Doug Ford to enter full campaign mode this week

WATCH: Rob Ford is out of the race for mayor of Toronto and his brother Doug is in. But there are whispers about how all of that transpired and some wonder if the Fords might have had a plan B for some time. Mike Drolet reports.

TORONTO – Doug Ford says he’ll enter “full campaign mode” this week, after dodging debates and questions about his platform since he shook up the mayoral race by registering for the city’s top job on Friday.

Ford spent a relatively quiet weekend with his family as his brother, incumbent Mayor – and erstwhile mayoral candidate – Rob Ford remains in hospital awaiting biopsy results of a tumour in his abdomen.

But despite Doug Ford’s pledges to continue his younger brother’s political legacy in City Hall, even Ford allies expressed doubts as to whether the pugnacious councillor’s cut out for the job.

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“Doug is clearly the CEO of Deco. He’s a business person, he really lacks sensitivity to problems that a community could have,” Etobicoke councillor Gloria Lindsay Luby said in an interview Monday.

“It’s his way or the highway. He thinks he knows what’s right and whether it’s a ferris wheel at the waterfront, he takes a so-called hard nose business approach.”

Mayor Ford announced from his hospital bed on Friday he’s ending his re-election bid to focus on his health after doctors discovered a tumour in his abdomen.

Further test results determining his condition could be known sometime this week.

Doug Ford told reporters on Friday his brother had asked him “to take the torch while he focuses on getting better.”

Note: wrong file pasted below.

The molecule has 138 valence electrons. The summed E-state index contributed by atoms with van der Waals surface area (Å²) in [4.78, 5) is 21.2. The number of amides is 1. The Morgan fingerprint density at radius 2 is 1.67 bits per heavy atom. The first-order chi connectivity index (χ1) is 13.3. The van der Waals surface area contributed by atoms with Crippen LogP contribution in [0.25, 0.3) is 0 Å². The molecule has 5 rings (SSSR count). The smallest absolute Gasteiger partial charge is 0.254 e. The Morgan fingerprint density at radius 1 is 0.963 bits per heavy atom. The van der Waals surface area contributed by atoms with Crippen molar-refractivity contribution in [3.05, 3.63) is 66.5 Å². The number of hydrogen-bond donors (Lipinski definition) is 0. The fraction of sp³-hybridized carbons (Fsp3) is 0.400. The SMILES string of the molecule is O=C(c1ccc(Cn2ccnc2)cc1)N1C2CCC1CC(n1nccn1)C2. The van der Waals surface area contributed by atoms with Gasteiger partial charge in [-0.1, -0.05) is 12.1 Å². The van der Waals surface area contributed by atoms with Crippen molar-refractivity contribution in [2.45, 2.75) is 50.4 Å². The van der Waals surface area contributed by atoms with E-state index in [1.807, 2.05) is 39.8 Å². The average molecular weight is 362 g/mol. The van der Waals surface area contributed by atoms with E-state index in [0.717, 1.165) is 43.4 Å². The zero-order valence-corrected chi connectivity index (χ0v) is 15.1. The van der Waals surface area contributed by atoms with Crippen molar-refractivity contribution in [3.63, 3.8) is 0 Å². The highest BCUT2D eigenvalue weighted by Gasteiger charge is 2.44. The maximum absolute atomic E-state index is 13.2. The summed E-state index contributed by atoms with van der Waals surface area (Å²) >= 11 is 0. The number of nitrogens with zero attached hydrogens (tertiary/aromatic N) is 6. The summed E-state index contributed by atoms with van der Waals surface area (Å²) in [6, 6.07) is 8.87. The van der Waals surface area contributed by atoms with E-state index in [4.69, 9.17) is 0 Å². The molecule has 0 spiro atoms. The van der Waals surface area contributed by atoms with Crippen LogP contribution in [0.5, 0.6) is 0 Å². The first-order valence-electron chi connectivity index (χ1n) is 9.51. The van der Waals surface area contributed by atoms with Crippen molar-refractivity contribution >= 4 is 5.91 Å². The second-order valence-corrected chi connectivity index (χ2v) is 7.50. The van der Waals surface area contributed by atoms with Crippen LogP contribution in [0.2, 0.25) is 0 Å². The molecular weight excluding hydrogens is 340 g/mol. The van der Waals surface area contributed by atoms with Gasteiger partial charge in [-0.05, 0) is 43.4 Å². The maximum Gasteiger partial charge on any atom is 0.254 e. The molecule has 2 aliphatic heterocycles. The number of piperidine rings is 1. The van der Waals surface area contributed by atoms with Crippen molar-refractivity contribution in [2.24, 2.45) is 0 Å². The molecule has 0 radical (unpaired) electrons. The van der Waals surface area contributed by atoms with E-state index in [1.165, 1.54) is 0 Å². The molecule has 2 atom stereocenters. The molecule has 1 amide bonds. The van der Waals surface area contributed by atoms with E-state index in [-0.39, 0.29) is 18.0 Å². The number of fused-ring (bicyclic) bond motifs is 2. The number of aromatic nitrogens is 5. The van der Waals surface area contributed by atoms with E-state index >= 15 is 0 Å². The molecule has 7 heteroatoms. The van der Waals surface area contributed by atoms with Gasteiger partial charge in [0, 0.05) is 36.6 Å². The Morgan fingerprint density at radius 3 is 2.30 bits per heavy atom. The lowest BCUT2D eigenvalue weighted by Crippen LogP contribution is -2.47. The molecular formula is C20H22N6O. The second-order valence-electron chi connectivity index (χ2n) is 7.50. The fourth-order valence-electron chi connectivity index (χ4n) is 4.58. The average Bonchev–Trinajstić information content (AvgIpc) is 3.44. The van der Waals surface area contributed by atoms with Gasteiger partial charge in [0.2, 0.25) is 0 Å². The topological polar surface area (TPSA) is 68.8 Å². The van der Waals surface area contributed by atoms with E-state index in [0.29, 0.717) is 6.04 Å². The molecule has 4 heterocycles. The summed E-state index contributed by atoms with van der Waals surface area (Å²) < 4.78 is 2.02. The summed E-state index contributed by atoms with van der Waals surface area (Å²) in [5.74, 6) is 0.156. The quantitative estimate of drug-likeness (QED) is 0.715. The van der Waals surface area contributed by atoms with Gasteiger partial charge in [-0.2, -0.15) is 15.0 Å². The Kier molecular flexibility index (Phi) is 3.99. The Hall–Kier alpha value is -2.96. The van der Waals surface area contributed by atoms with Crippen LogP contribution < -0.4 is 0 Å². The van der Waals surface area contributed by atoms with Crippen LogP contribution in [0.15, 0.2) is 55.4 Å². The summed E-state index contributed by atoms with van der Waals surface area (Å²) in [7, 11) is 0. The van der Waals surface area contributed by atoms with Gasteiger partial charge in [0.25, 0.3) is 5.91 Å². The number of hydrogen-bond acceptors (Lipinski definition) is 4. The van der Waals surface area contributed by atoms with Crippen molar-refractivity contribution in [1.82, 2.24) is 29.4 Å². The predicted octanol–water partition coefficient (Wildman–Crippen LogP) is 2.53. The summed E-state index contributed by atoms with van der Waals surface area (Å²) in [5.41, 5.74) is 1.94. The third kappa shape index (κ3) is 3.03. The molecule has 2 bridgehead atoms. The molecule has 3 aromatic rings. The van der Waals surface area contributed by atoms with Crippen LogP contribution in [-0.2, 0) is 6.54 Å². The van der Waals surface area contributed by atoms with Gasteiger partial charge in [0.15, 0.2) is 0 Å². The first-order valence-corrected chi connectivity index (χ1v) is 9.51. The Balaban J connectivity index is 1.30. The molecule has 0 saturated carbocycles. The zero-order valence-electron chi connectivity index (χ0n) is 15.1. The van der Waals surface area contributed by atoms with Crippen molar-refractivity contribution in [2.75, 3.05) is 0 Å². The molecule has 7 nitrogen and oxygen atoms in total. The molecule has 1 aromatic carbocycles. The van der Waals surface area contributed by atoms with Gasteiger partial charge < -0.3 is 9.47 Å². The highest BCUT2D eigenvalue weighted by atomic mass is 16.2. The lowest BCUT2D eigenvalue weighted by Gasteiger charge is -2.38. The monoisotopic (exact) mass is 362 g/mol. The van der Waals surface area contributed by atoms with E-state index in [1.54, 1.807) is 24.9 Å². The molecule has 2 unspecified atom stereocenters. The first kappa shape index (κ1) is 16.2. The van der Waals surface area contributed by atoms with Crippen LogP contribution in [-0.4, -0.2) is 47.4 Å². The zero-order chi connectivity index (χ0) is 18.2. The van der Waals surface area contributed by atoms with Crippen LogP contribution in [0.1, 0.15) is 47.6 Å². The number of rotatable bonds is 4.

Lindsay Luby criticized the Fords’ torch-passing as an attempt to create a “Ford fiefdom” built on entitlement.

But she also questioned whether Doug Ford truly wants to be mayor – he’s never liked municipal politics and has previously said he will be “running away” from city hall.

“Doug was someone who couldn’t wait to get out of council,” Lindsay Luby said. “He made it very clear he didn’t want to be there. He often didn’t come and if he came, he’d show up just to do some voting and ask his brother ‘How should I vote?’ because he wasn’t paying attention.”

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If Doug is serious about being mayor, outgoing councillor and former mayoral candidate Karen Stintz, says he’ll have to work on controlling his temper. That temper has gotten him in trouble – most recently in the form of threatened legal action from outgoing police chief Bill Blair after Doug Ford accused him of leaking information to the press as payback for not having his contract renewed (Ford eventually issued a written apology, admitting the accusation was baseless).

Doug Ford also drew criticism for suggesting a home for youth with mental illness was “ruining” a neighbourhood, then telling the father of an autistic man to “go to hell” when he objected.

“Doug does have a tendency to speak before he thinks. And if he does stand to have a chance in this election he needs to rein that in,” Stintz told reporters at city hall Monday. “I’m looking forward to Doug launching his campaign and if he is serious about being a candidate and running for mayor than he will have to focus on controlling his temper and focusing his message.”

READ MORE: What could Doug Ford as mayor, Rob Ford as councillor mean for Toronto City Hall?

Although he’s no longer running for mayor, Rob Ford will still be on the municipal ballot Oct. 27 – for his old Ward 2 council seat, which he held for a decade before becoming mayor.

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That pushes out his nephew Michael Ford, who was running for councillor but is now running for trustee, instead.

poll released on the weekend gave Rob Ford a substantially lead in Ward 2 over his nearest rival, businessman and community activist Andray Domise.

Meanwhile, A poll from Forum Research Inc. conducted Friday shows Doug Ford at 34 per cent, seven points behind front-runner John Tory, who sits in the lead at 41 per cent.

Third-place contender Olivia Chow has 19 per cent support, the poll said.

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